AMC Entertainment Holdings Inc. (AMC) has struck a potentially precedent-setting deal with Universal Pictures that will see its theatrical releases reduced to 17 days before the movies become available for home-streaming.
Shares were down 3% at market close on July 28 at $4.15.
According to Variety on July 28, the deal allows Universal to stream their movie after a 17-day theatrical-run with the theater chain. The movies can then be streamed at charge of $20 as a “premium rental” for 90 days before dropping to the standard rental price of $3 to $6 dollars.
AMC CEO Adam Aron said in a statement on July 28, “AMC will also share in these new revenue streams that will come to the movie ecosystem from premium video on demand.”
Previously, movies typically saw a 70-90 day period before becoming available for home release. This release model has been the mainstay for decades, going back to when movie rentals became mainstream with VHS. No other theater companies or movie studios have commented on the deal, but the shift could transform how movies are marketed and distributed.
Universal Filmed Entertainment Group Chairman Donna Langely said on July 28, “The theatrical experience continues to be the cornerstone of our business.” She added, “The partnership we’ve forged with AMC is driven by our collective desire to ensure a thriving future for the film distribution ecosystem and to meet consumer demand with flexibility and optionality.”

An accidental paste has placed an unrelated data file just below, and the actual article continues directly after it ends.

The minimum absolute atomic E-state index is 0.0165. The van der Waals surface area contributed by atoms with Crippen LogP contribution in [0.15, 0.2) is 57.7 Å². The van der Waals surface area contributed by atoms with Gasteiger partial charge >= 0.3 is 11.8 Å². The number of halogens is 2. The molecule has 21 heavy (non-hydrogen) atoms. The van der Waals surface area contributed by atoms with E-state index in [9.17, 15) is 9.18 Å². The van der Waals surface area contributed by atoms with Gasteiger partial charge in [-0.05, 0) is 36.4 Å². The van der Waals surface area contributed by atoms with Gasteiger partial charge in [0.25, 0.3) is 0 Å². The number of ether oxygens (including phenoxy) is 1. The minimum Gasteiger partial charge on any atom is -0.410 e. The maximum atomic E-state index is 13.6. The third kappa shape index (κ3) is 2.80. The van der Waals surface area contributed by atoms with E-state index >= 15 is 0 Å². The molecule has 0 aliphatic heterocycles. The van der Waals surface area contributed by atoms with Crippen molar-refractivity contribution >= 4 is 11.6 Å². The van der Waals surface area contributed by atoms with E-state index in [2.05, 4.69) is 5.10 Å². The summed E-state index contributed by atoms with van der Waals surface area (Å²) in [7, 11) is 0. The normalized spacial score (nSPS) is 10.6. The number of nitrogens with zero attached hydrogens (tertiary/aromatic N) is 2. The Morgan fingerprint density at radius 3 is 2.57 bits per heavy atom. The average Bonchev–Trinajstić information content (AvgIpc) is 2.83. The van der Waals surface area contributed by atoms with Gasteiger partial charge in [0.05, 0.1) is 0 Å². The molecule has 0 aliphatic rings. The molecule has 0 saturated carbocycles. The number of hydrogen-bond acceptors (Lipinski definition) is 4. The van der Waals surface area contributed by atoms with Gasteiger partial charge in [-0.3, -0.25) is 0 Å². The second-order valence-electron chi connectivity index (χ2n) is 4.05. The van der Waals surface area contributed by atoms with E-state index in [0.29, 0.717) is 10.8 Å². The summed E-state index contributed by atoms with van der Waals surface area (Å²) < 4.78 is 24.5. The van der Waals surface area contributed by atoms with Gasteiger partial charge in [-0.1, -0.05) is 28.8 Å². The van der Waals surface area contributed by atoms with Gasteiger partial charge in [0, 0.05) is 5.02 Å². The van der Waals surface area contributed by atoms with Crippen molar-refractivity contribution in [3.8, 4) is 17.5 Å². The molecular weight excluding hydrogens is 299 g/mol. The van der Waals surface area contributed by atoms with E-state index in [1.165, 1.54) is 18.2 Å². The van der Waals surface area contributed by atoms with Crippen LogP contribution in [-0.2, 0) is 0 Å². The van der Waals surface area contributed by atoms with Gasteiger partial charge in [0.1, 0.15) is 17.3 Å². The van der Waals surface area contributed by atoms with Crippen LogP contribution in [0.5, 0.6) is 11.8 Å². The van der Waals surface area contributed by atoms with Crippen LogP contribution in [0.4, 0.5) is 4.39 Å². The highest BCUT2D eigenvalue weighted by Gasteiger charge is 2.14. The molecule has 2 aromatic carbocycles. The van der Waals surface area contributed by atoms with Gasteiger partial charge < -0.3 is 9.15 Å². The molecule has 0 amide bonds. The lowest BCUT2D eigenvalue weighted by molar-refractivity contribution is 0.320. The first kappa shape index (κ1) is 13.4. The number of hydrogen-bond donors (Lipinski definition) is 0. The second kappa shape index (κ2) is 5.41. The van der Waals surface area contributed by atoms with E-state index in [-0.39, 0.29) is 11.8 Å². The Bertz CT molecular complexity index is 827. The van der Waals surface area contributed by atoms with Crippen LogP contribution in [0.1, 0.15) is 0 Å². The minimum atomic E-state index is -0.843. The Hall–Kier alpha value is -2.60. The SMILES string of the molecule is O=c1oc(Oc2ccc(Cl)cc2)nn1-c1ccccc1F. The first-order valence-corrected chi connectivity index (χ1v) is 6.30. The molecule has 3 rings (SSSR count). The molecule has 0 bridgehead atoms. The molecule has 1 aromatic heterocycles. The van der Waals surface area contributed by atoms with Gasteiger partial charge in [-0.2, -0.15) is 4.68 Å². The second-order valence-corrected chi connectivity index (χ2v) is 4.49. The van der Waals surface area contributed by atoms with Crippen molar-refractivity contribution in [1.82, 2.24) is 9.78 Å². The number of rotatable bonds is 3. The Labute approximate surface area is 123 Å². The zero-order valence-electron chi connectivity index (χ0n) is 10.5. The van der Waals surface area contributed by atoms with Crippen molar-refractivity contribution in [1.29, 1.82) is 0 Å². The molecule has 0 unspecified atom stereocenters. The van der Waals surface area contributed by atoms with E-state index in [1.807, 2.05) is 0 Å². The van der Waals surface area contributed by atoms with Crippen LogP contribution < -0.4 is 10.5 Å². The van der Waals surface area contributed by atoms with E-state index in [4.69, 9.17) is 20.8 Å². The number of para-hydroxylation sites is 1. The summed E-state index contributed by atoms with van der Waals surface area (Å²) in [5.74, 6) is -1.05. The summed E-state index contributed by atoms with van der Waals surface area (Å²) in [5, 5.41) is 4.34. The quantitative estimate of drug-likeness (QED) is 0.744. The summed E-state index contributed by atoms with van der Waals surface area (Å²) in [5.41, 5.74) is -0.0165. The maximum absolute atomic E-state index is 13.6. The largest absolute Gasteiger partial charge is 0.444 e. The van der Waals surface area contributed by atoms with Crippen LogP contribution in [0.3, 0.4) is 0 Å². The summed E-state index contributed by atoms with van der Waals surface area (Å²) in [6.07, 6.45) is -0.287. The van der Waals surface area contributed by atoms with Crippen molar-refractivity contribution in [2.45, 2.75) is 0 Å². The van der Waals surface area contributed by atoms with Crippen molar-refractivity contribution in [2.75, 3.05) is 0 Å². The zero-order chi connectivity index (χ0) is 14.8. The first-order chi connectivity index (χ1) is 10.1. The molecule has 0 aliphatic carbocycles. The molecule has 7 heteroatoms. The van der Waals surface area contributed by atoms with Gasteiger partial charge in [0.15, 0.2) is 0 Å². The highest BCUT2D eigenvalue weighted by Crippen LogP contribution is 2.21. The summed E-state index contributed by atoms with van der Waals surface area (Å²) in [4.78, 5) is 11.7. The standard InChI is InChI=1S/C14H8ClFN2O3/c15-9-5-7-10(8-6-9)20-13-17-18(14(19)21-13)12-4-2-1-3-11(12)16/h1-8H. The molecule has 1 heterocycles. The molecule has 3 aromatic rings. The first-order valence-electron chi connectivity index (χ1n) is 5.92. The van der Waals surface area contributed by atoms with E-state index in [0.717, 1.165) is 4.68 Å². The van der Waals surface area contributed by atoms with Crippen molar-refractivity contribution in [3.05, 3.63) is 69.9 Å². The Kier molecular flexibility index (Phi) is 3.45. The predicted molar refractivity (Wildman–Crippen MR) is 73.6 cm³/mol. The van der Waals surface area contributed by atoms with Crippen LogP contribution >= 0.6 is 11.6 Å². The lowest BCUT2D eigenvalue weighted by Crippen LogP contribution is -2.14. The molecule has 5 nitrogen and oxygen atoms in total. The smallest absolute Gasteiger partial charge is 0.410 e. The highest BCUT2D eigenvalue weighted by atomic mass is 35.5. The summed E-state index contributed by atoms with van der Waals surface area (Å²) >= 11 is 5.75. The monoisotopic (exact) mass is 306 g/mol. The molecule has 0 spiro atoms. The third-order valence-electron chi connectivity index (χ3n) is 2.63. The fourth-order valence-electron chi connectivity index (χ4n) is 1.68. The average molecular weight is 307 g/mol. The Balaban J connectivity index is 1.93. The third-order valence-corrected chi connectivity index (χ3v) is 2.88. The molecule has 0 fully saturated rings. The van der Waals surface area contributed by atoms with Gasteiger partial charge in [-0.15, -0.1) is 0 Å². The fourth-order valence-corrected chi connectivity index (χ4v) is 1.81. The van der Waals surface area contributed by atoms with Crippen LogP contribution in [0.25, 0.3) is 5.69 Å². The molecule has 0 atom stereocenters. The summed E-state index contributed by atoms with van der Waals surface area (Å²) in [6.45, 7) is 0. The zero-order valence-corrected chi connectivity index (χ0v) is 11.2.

The agreement with Universal could be a win for AMC as it finds a future revenue stream. With its theaters shuttered in light of the pandemic, the company has tried to avoid a default by making a credit agreement with its lenders. This week Apollo Global Management Inc. (APO) and other top lenders have stepped up with counteroffers to dissuade AMC from moving forward with private equity firm Silver Lake on a debt restructuring offer.
AMC states that it plans to reopen its theaters in mid to late August after recently pushing back its July reopening.
MKM analyst Eric Handler said on July 23 regarding the delays, “We’re in a big holding pattern right now. The industry is at the mercy of the municipalities of the biggest U.S. markets. The problem is in a number of markets, there are rising levels of Covid-19 cases.” He added, “It would be surprising to see theaters able to reopen nationwide before September, at the earliest.” Since May 27, the analyst has maintained a Hold rating and a price target of $5, which implies 22% upside potential.
AMC’s stock is down 45% year-to-date with a Hold analyst consensus that breaks down into 1 Buy rating versus 6 Hold ratings and 2 Sell ratings. The $4.43 average price target suggests 11% upside potential for the shares in the coming 12 months. (See AMC’s stock analysis on TipRanks).